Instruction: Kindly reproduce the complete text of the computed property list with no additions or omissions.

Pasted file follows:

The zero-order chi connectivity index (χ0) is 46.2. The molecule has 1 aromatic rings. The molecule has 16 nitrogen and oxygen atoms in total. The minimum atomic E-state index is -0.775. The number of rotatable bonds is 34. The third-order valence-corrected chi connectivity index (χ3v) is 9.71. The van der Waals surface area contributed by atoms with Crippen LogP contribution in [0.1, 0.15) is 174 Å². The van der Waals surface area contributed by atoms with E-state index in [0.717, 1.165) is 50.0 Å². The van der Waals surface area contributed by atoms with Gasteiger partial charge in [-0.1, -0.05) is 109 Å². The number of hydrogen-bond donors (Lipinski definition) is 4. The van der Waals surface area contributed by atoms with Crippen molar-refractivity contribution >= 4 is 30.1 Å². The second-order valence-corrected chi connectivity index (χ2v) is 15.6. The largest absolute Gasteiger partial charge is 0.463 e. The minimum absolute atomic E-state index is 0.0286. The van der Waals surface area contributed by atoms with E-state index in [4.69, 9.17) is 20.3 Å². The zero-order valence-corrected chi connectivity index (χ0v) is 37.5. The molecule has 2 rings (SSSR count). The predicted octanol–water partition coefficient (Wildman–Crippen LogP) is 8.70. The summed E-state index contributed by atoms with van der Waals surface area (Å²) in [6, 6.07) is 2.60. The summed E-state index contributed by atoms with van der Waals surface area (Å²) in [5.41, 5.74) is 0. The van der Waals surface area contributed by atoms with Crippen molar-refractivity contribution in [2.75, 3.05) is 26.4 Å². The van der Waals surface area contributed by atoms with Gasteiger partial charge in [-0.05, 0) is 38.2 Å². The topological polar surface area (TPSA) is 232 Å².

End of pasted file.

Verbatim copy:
The zero-order chi connectivity index (χ0) is 46.2. The molecule has 1 aromatic rings. The molecule has 16 nitrogen and oxygen atoms in total. The minimum atomic E-state index is -0.775. The number of rotatable bonds is 34. The third-order valence-corrected chi connectivity index (χ3v) is 9.71. The van der Waals surface area contributed by atoms with Crippen LogP contribution in [0.1, 0.15) is 174 Å². The van der Waals surface area contributed by atoms with E-state index in [0.717, 1.165) is 50.0 Å². The van der Waals surface area contributed by atoms with Gasteiger partial charge in [-0.1, -0.05) is 109 Å². The number of hydrogen-bond donors (Lipinski definition) is 4. The van der Waals surface area contributed by atoms with Crippen molar-refractivity contribution >= 4 is 30.1 Å². The second-order valence-corrected chi connectivity index (χ2v) is 15.6. The largest absolute Gasteiger partial charge is 0.463 e. The minimum absolute atomic E-state index is 0.0286. The van der Waals surface area contributed by atoms with E-state index in [4.69, 9.17) is 20.3 Å². The zero-order valence-corrected chi connectivity index (χ0v) is 37.5. The molecule has 2 rings (SSSR count). The predicted octanol–water partition coefficient (Wildman–Crippen LogP) is 8.70. The summed E-state index contributed by atoms with van der Waals surface area (Å²) in [6, 6.07) is 2.60. The summed E-state index contributed by atoms with van der Waals surface area (Å²) in [5.41, 5.74) is 0. The van der Waals surface area contributed by atoms with Crippen molar-refractivity contribution in [2.75, 3.05) is 26.4 Å². The van der Waals surface area contributed by atoms with Gasteiger partial charge in [-0.05, 0) is 38.2 Å². The topological polar surface area (TPSA) is 232 Å².